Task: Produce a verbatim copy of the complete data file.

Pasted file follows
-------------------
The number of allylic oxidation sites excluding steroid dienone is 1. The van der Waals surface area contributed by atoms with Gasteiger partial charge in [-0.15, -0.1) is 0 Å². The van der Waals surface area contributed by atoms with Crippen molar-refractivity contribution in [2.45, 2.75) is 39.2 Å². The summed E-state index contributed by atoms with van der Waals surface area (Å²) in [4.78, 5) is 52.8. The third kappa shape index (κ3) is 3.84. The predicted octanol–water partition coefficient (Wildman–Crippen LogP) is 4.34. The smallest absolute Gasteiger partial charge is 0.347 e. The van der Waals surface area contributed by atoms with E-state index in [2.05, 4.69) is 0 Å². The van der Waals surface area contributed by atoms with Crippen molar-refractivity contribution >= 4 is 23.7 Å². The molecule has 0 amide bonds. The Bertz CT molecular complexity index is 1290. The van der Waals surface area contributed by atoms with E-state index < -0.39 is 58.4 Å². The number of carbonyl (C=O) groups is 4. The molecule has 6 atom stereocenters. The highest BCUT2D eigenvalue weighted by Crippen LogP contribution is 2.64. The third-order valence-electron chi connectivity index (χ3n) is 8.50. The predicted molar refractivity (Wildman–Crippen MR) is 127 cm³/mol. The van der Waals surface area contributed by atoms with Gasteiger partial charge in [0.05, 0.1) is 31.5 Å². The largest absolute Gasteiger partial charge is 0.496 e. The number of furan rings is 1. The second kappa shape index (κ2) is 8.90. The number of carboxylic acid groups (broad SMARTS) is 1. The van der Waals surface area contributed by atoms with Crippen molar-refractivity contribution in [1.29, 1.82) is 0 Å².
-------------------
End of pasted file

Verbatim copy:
The number of allylic oxidation sites excluding steroid dienone is 1. The van der Waals surface area contributed by atoms with Gasteiger partial charge in [-0.15, -0.1) is 0 Å². The van der Waals surface area contributed by atoms with Crippen molar-refractivity contribution in [2.45, 2.75) is 39.2 Å². The summed E-state index contributed by atoms with van der Waals surface area (Å²) in [4.78, 5) is 52.8. The third kappa shape index (κ3) is 3.84. The predicted octanol–water partition coefficient (Wildman–Crippen LogP) is 4.34. The smallest absolute Gasteiger partial charge is 0.347 e. The van der Waals surface area contributed by atoms with E-state index in [2.05, 4.69) is 0 Å². The van der Waals surface area contributed by atoms with Crippen molar-refractivity contribution >= 4 is 23.7 Å². The molecule has 0 amide bonds. The Bertz CT molecular complexity index is 1290. The van der Waals surface area contributed by atoms with E-state index < -0.39 is 58.4 Å². The number of carbonyl (C=O) groups is 4. The molecule has 6 atom stereocenters. The highest BCUT2D eigenvalue weighted by Crippen LogP contribution is 2.64. The third-order valence-electron chi connectivity index (χ3n) is 8.50. The predicted molar refractivity (Wildman–Crippen MR) is 127 cm³/mol. The van der Waals surface area contributed by atoms with Gasteiger partial charge in [0.05, 0.1) is 31.5 Å². The largest absolute Gasteiger partial charge is 0.496 e. The number of furan rings is 1. The second kappa shape index (κ2) is 8.90. The number of carboxylic acid groups (broad SMARTS) is 1. The van der Waals surface area contributed by atoms with Crippen molar-refractivity contribution in [1.29, 1.82) is 0 Å².